Sincerely,

Anna Hamrick

Family Law From the Trenches CLE

This CLE allows attorneys to sharpen their family law skills in four areas — equitable distribution, child custody, juvenile court and domestic violence — with local experts in each area. This continuing legal education seminar is $75 for local Bar members, and $150 for out-of-district attorneys. The seminar will be held in the Starnes Conference Room of the Van Winkle Law firm on January 25, 2019. Click here to sign up.

Agenda:

9 – 10am          Equitable Distribution – Jim Siemens

10 – 11am        Child Custody – Janet Amburgey

11:15-12:15pm   Juvenile Court – Jason Gast & Marion Parsons

1pm – 2pm     Domestic Violence Law – Sara Player  (This hour is free, and serves as training for those attorneys willing to take a pro bono case for the Mountain Area Volunteer Lawyers program with Pisgah Legal Services.

Pending approval of four general hours from the NC State Bar CLE Board.

Creating a Litigation Advantage Through Proper Discovery CLE

This CLE is aimed at attorneys who want to obtain better results through focused discovery.  Seasoned practitioners will provide an overview on getting the most out of written discovery, and how narrow requests can eliminate issues or otherwise focus a case for trial.  Presenters will discuss strategies for preparing your witness for depositions and tips on how to deal with a difficult witness or opposing counsel. Attendees will also learn how to address difficult issues dealing with electronic discovery.

This continuing legal education seminar is $75 for local Bar members, and $150 for out-of-district attorneys. The seminar will be held in the Starnes Conference Room of the Van Winkle Law firm on January 17, 2019. Click here to sign up.

Agenda:

9-10am — Written Discovery — Katherine Langley

10-11am – E-Discovery — David Wilkerson

11:15am–12:15pm – Depositions — Mark Kurdys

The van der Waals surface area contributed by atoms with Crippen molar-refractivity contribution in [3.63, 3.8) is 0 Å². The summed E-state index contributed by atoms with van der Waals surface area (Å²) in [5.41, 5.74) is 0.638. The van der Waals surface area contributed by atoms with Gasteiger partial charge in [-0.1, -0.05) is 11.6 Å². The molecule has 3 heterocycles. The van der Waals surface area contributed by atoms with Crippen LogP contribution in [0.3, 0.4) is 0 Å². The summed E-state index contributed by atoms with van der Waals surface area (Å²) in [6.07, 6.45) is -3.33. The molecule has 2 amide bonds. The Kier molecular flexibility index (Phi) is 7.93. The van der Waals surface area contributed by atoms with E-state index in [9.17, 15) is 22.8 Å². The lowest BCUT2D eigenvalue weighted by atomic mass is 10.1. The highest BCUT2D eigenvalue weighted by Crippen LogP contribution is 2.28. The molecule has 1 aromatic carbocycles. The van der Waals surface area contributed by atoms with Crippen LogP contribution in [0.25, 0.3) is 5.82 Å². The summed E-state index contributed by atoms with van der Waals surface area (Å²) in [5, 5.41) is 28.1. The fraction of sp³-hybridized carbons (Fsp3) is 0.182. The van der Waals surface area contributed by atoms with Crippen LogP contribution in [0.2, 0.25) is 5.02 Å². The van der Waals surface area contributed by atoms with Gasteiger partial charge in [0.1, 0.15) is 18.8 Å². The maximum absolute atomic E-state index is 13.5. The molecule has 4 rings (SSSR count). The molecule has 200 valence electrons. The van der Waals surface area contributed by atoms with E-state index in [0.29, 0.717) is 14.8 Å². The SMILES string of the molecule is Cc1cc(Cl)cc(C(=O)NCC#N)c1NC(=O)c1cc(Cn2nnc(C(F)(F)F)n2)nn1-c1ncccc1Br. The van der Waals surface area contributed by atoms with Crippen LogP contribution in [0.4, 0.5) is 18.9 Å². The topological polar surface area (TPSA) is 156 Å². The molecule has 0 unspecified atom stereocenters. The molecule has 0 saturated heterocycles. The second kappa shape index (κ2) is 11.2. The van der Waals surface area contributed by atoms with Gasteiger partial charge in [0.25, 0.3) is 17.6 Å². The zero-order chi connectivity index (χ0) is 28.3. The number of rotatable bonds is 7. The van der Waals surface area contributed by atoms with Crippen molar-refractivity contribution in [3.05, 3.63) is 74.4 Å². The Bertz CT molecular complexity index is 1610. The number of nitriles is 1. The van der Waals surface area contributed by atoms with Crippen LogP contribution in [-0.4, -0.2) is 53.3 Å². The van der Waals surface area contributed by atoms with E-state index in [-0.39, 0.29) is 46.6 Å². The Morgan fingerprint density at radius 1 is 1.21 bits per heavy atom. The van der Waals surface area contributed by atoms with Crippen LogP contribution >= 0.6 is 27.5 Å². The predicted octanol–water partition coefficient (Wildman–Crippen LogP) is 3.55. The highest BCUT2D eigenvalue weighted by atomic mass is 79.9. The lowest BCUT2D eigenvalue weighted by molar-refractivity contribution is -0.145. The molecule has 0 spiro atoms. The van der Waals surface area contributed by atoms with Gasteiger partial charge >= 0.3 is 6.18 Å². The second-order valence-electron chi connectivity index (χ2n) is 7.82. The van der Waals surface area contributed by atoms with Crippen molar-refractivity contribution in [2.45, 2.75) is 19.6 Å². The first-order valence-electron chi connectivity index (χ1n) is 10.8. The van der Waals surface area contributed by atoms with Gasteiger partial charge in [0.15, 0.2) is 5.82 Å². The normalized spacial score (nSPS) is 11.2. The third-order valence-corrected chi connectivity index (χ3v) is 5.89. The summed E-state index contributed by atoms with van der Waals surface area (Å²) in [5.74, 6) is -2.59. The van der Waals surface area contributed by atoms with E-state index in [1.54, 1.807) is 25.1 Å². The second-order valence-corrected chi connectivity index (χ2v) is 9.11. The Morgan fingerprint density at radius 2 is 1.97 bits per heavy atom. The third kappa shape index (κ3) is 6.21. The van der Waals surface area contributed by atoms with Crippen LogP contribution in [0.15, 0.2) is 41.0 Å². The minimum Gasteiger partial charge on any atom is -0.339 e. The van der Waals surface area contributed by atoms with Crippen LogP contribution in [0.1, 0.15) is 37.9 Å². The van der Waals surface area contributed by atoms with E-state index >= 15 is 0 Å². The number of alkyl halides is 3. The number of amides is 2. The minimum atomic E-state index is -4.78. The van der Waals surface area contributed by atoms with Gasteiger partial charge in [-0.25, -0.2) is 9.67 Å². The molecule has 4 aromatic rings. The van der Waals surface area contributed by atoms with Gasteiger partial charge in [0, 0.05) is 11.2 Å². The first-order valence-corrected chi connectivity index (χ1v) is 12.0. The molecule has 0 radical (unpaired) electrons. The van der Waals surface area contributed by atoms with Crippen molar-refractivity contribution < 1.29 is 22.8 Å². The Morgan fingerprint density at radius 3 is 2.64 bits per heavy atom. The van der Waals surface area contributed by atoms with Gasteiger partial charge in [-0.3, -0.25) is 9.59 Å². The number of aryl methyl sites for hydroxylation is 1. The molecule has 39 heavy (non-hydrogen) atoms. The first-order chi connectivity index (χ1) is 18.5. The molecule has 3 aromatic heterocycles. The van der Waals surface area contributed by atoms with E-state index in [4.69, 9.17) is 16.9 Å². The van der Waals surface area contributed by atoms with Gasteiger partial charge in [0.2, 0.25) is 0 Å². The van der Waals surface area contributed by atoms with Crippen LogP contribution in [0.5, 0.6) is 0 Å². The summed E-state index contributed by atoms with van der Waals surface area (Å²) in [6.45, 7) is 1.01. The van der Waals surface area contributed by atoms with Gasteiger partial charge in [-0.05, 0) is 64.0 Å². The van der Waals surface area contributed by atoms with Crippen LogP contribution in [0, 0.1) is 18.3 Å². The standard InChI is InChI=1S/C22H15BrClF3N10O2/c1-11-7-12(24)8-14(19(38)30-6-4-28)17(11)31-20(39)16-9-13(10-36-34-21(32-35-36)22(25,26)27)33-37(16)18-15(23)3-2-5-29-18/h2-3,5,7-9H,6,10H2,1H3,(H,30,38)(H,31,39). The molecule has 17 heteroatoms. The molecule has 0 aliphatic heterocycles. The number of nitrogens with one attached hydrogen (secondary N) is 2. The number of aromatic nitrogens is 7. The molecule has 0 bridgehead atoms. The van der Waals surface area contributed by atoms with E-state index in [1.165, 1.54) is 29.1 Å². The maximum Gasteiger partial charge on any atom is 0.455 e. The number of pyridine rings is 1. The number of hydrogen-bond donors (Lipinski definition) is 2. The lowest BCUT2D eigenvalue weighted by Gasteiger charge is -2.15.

Pending approval of three general hours from the NC State Bar CLE Board.

US District Court Announces Appointment of US Magistrate Judge

The Honorable Frank D. Whitney, Chief Judge of the United States District Court for the Western District of North Carolina, announced today that William Carleton Metcalf has been appointed to the position of United States Magistrate Judge for the Western District of North Carolina. Magistrate Judge Metcalf commenced his duties in the Asheville Division on November 1, 2018. The Honorable Max O. Cogburn, Jr., U.S. District Judge for the Western District of North Carolina administered the oath.

Prior to his appointment, Judge Metcalf practiced law for over twenty-one years with the firm of Van Winkle, Buck, Wall, Starnes and Davis, PA in Asheville, North Carolina, where he was a senior principal and served as an officer of the firm and a member of the Board of Directors.

He received a bachelor’s degree with honors in history from the University of North Carolina at Chapel Hill as well as a law degree from the University’s School of Law, where he was the President of his graduating class and a member of the Holderness Moot Court.

Judge Metcalf was the founding president of the Western District of North Carolina Chapter of the Federal Bar Association. He has also served as an officer of the 28th Judicial District Bar in Buncombe County and as a member of the North Carolina Bar Association and the American Bar Association.

Active as a speaker and teacher, and in pro bono and professional activities, he is a Fellow of the American Bar Foundation, a past President of the Harry C. Martin Chapter of the American Inns of Court, and a recipient of the 28th Judicial District Bar’s Professionalism Award.

Judge Metcalf and his wife, Lisa Snowdon Metcalf, have three children and reside in Buncombe County.